No matter what stage we have reached in our lives, no matter what age we are, it is never too late to have dreams and realise them. When children and young people are given the opportunity to systematically explore values, as an integral part of their education, they get fired up because the process makes so many aspects of learning meaningful and relevant, expanding individuals’ horizons while also developing and strengthening their inner qualities. The effects can be surprising!
Our mindset is key to unlocking our potential. The study of values is an engaging, holistic process that not only builds and strengthens participants’ mental capabilities but their physical and spiritual attributes as well. It appeals because the exploratory process and the activities to reinforce learning are expansive and experiential. Children and young people enjoy feeling empowered as they gradually develop essential emotional and social skills that enable them to better manage and control situations. This is particularly rewarding when, rather than being swamped by negative influences, such as fear and perceived limitations, they can draw upon diligently mastered tools that help them realise their hopes and aspirations.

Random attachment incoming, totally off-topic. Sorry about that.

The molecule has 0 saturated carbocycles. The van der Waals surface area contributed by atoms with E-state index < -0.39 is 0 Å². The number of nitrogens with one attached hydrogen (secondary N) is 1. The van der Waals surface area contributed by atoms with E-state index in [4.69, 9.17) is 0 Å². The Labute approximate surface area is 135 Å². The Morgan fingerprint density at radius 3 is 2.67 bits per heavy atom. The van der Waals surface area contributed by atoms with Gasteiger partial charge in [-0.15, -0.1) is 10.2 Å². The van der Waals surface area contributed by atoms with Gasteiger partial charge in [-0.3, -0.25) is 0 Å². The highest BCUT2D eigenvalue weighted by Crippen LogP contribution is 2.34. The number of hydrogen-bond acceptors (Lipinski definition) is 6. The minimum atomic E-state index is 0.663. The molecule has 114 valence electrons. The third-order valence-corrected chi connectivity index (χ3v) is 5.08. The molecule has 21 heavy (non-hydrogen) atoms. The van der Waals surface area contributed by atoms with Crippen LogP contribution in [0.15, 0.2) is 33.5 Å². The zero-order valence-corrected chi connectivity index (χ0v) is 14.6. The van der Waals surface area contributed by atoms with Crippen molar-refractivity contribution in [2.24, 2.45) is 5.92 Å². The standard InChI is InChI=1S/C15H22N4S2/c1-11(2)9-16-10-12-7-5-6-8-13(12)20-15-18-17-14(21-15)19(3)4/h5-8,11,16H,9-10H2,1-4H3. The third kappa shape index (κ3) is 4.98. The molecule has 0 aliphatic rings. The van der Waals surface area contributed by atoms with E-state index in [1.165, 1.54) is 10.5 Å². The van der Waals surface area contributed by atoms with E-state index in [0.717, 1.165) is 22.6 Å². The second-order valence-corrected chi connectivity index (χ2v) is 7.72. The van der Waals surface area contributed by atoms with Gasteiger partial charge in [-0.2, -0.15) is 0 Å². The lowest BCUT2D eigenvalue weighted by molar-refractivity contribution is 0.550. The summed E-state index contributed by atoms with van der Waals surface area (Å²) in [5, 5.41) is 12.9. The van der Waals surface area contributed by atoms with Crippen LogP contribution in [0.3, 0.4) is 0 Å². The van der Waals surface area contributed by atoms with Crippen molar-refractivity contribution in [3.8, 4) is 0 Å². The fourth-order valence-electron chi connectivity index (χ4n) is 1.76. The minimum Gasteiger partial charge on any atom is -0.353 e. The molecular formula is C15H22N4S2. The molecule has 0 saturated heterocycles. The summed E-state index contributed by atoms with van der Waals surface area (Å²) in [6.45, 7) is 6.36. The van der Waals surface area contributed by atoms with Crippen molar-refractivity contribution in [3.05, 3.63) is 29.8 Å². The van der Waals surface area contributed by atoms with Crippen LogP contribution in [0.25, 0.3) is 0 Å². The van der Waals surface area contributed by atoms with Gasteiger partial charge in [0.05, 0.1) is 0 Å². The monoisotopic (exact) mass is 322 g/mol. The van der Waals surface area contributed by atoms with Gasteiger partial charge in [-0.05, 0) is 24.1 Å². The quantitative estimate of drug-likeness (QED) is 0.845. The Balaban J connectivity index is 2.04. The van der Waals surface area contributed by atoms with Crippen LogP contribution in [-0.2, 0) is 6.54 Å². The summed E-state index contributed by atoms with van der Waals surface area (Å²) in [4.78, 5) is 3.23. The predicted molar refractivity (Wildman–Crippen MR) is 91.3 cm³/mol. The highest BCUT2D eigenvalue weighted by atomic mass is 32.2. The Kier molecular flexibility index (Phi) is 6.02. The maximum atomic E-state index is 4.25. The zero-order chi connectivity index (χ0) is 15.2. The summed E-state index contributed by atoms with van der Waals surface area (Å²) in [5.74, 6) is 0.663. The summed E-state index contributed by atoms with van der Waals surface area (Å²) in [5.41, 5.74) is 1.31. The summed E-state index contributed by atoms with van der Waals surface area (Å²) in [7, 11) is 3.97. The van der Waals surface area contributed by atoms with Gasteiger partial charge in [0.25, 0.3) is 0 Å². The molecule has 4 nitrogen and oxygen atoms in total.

The theory of Marginal Learning Gains is inspired by the philosophy that underpinned the extraordinary success of Team GB Cycling at the Beijing and London Olympics and of the Team Sky Pro Cycling Team at the 2012 Tour de France. The philosophy is simple: focus on doing a number of few small things really well. Once you do this, aggregating the gains you make will become part of a bigger impact on learning. For students, for teachers and schools.